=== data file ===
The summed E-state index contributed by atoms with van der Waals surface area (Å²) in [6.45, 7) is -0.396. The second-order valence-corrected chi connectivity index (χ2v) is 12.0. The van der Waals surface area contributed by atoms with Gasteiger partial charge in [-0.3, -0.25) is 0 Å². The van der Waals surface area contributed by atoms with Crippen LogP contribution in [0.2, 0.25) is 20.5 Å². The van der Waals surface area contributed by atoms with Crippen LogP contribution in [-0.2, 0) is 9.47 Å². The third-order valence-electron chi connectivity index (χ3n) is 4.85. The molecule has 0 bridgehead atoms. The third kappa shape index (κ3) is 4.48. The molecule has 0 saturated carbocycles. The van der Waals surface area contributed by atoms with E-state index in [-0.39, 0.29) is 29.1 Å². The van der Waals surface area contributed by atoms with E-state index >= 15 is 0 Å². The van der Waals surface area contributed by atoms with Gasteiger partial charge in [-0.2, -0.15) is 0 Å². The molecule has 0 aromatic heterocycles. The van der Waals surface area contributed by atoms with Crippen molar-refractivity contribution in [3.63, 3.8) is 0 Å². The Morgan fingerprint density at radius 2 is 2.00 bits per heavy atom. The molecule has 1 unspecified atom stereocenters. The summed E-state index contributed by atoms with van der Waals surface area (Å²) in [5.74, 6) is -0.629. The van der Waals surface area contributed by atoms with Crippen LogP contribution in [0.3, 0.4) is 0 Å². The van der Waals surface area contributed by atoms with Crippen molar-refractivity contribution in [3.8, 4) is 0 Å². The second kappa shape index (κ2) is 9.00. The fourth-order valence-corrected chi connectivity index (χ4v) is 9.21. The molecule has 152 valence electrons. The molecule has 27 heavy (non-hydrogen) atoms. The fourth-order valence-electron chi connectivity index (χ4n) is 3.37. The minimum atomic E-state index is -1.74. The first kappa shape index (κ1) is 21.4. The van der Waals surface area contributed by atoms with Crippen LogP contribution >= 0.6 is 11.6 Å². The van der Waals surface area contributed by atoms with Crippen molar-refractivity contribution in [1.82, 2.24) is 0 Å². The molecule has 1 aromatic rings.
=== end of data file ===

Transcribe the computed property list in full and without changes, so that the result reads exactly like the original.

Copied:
The summed E-state index contributed by atoms with van der Waals surface area (Å²) in [6.45, 7) is -0.396. The second-order valence-corrected chi connectivity index (χ2v) is 12.0. The van der Waals surface area contributed by atoms with Gasteiger partial charge in [-0.3, -0.25) is 0 Å². The van der Waals surface area contributed by atoms with Crippen LogP contribution in [0.2, 0.25) is 20.5 Å². The van der Waals surface area contributed by atoms with Crippen LogP contribution in [-0.2, 0) is 9.47 Å². The third-order valence-electron chi connectivity index (χ3n) is 4.85. The molecule has 0 bridgehead atoms. The third kappa shape index (κ3) is 4.48. The molecule has 0 saturated carbocycles. The van der Waals surface area contributed by atoms with E-state index in [-0.39, 0.29) is 29.1 Å². The van der Waals surface area contributed by atoms with E-state index >= 15 is 0 Å². The van der Waals surface area contributed by atoms with Gasteiger partial charge in [-0.2, -0.15) is 0 Å². The molecule has 0 aromatic heterocycles. The van der Waals surface area contributed by atoms with Crippen molar-refractivity contribution in [3.63, 3.8) is 0 Å². The Morgan fingerprint density at radius 2 is 2.00 bits per heavy atom. The molecule has 1 unspecified atom stereocenters. The summed E-state index contributed by atoms with van der Waals surface area (Å²) in [5.74, 6) is -0.629. The van der Waals surface area contributed by atoms with Crippen LogP contribution in [0.3, 0.4) is 0 Å². The van der Waals surface area contributed by atoms with Crippen molar-refractivity contribution in [3.8, 4) is 0 Å². The second kappa shape index (κ2) is 9.00. The fourth-order valence-corrected chi connectivity index (χ4v) is 9.21. The molecule has 152 valence electrons. The molecule has 27 heavy (non-hydrogen) atoms. The fourth-order valence-electron chi connectivity index (χ4n) is 3.37. The minimum atomic E-state index is -1.74. The first kappa shape index (κ1) is 21.4. The van der Waals surface area contributed by atoms with Crippen LogP contribution >= 0.6 is 11.6 Å². The van der Waals surface area contributed by atoms with Crippen molar-refractivity contribution in [1.82, 2.24) is 0 Å². The molecule has 1 aromatic rings.